mean, you really think we must be doing terrible. we have higher payroll tax, a gridlock in washington, but the actual job growth is very out of sync, and it almost says like, listen, we got rid of this, let's start hiring. we may be looking at this debt ceiling, and i'm going to invoke shakespeare, the bard, that this may be much ado about nothing. i'm going there. right here. >> right now? the cliff is -- >> don't you love -- you know, when i first heard, i thought what a great title, i said no, moran, take the shakespeare course first the it's going to be claymation death match, maybe ufc, you and i watch that in our spare time -- not -- but i don't think it's as important as getting through the fiscal cliff. people are hiring again. >> dow transports continue to hit six-year highs. >> even as crude is up 95. >> it's like a market that has transport leadership. did you see union pacific? we had mike's southern on "mad money" he says point-blank, the hole has bottomed and is starting to go higher. and be good to the shutdowns, the coal plants. don't forget china has been burning coal
and costs were pretty moderate in the fourth quarter, and i think with the -- with the change in the taxes that came through in january, usually better for staples than consumer discretionaries so hopefully we'll get good numbers from there. >> where would you be investing, peter sorrentino? you said you like the early cyclicals? what does that mean? who do you like here? >> well, really it's a wide brush right now. we like refiners, the volero of the world. marathon petroleum spun out. that's an opportunity and agriculture, companies like lindsey, adco. do like the brazilian market. the real suffered last year so a lot of companies are on sale, cozian and volley, after great opportunities for investors, considering we've got a strong theme in the emerging markets that will continue this year. >> peter, thanks for joining us, rick as always, andres and christian come back when you can stay longer. >> i will. thank you very much. >> see you later. less than an hour finishing off what's been a pretty good week for the bulls on wall street. bob pisani has been in the middle of the action and
laundering and filing false tax returns. one section here i wanted to read especially for the viewers. it says that ray nagin knowingly devised and intended to devise a scheme to defraud the city of new orleans and its citizens through a bribery kickbacks scheme where his public office would be used to benefit his personal business and to provide him with payment in the form of checks, granted inventory for his business, wire transfers, personal services, and free travel. accusations of uses of limousines and flights and a trip paid to jamaica for his entire family. so as it relates to the tax returns, this, of course, goes specifically after ray nagin, but could also involve the rest of the family because some of the personal financial details will be involved. now, this is involving two business men who, in exchange for paying the former mayor and his company, in turn, this indictment alleges, got millions of dollars in contracts from the city of new orleans for rebuilding after katrina. at a time when ray nagin was tasked with rebuilding his city, in 2006, said he wanted to make su
of the upcoming debt ceiling, and decimated, laid to waste by the end of the tax holiday. rich people stopped dead in their tracks by new tax hikes. one so steep we were supposed to switch to peanut butter and jel sandwiches, pbjs, rather than dining at three-star restaurants. pass the skippy, keep the foie gras. we find out we had the highest housing starts since the boom, climbing 12%, double where we were not that long ago. while analysts were determined to tell you the housing is about to go tepid. numbers don't fit into the scenario, not a negative one and that's the story of the market right now the bullish facts are getting in the way of the bearish story. now, i will tell you on any given day, we're capable of a serious swoon and we are due for one. holy cow. maybe dow and intel not so hot tonight can cause one -- sell, sell, sell! this feels like a moment like the mid-1980s where the bulls are in control, ala boeing today. it seems like when i was a young, curly haired kid. at goldman sachs. calling them rich people. finding myself to be incredibly bullish when the world was bearish. i re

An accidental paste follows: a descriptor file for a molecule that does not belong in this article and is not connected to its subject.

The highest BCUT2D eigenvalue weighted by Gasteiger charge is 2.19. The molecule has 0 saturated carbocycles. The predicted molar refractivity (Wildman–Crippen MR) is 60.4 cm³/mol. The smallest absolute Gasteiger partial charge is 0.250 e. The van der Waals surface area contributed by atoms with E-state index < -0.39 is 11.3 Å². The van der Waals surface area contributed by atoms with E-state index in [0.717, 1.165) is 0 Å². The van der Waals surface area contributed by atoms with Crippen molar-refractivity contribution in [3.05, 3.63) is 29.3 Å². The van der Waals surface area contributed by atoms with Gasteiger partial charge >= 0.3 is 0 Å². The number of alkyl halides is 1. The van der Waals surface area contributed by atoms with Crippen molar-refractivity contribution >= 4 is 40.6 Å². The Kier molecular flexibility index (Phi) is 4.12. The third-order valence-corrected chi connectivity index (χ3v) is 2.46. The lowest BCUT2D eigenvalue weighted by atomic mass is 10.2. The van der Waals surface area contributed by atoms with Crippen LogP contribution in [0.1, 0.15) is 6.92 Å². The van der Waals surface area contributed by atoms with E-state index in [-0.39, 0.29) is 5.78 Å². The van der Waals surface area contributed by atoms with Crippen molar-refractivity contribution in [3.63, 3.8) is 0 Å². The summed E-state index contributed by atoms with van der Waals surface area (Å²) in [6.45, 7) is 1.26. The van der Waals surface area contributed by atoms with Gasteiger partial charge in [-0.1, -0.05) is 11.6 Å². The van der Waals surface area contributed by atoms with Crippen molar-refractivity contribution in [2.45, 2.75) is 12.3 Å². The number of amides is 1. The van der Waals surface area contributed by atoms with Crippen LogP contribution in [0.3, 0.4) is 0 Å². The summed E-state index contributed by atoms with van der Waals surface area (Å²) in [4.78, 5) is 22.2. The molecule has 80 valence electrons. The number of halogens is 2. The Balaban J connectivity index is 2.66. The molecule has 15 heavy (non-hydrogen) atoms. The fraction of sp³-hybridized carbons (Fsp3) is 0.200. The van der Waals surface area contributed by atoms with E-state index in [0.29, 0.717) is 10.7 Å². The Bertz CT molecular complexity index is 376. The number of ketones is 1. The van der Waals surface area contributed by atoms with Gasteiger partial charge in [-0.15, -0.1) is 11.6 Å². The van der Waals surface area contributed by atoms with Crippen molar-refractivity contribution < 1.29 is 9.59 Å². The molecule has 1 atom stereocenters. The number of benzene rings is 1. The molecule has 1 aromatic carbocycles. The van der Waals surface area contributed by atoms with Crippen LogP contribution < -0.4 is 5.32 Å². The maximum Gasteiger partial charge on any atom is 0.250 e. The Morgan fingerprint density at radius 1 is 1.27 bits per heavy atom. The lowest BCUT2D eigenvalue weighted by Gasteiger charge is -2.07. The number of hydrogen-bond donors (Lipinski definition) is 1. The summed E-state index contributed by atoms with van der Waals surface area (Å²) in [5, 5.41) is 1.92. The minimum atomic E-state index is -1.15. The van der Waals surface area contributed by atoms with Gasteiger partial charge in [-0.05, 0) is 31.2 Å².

influx of patients coming into the hospital. it's really sort of taxed the entire hospital system. we have patients in our emergency room, have crowded a lot of patients in the emergency room. we've used a lot of techniques to accommodate the influx of patients we've seen. >> are you seeing at least at press, are other hospitals, those extraordinary measures that some have taken, are they beginning to pull back a bit? >> we're not pulling back yet. as i said, we've seen a slight decline in the last couple days. but we want to make sure it actually starts falling considerably before we pull back. we've got additional staff on board. we've opened up additional units in order to take care of these patients. we've created new protocols in our emergency room to tri to triage them so make sure they're not mixing with the other patients. those policies will still be in place for the next couple weeks likely. >> in kitchens, and offices around the country, people are still talking about whether to get a vaccination, right? >> yes. >> they can start as early as october. if you haven't gotten a
. unemployment is lower. 3% difference. income tax, there is none in texas. 9% in california. no corporate tax. so there is job creation. so california lost over the past ten-year a couple million people. half a million people moved in to texas. >> gretchen: one of the big arguments has been that california will continue to not be able to pay its bills because people like that who are employable are leaving so they're losing their tax base. >> they pay their politicians so much, some towns have gone bankrupt. san bernardino. we sent kennedy, a special correspondent from my show to the mayor's office looking for answers. >> i walked down an empty hallway looking for the mayor, looking for anyone. i felt like i was in a horror movie. it was creepy. i found an empty conference room and decided i would take over as mayor. show of hands? all right. not all at once. busy day. we have a lot of problems. lot of people out of work. lot of businesses with shuttered doors. i don't hear any answers from any of you! >> steve: the lights are on, but nobody is home. >> they were in there. she couldn't find t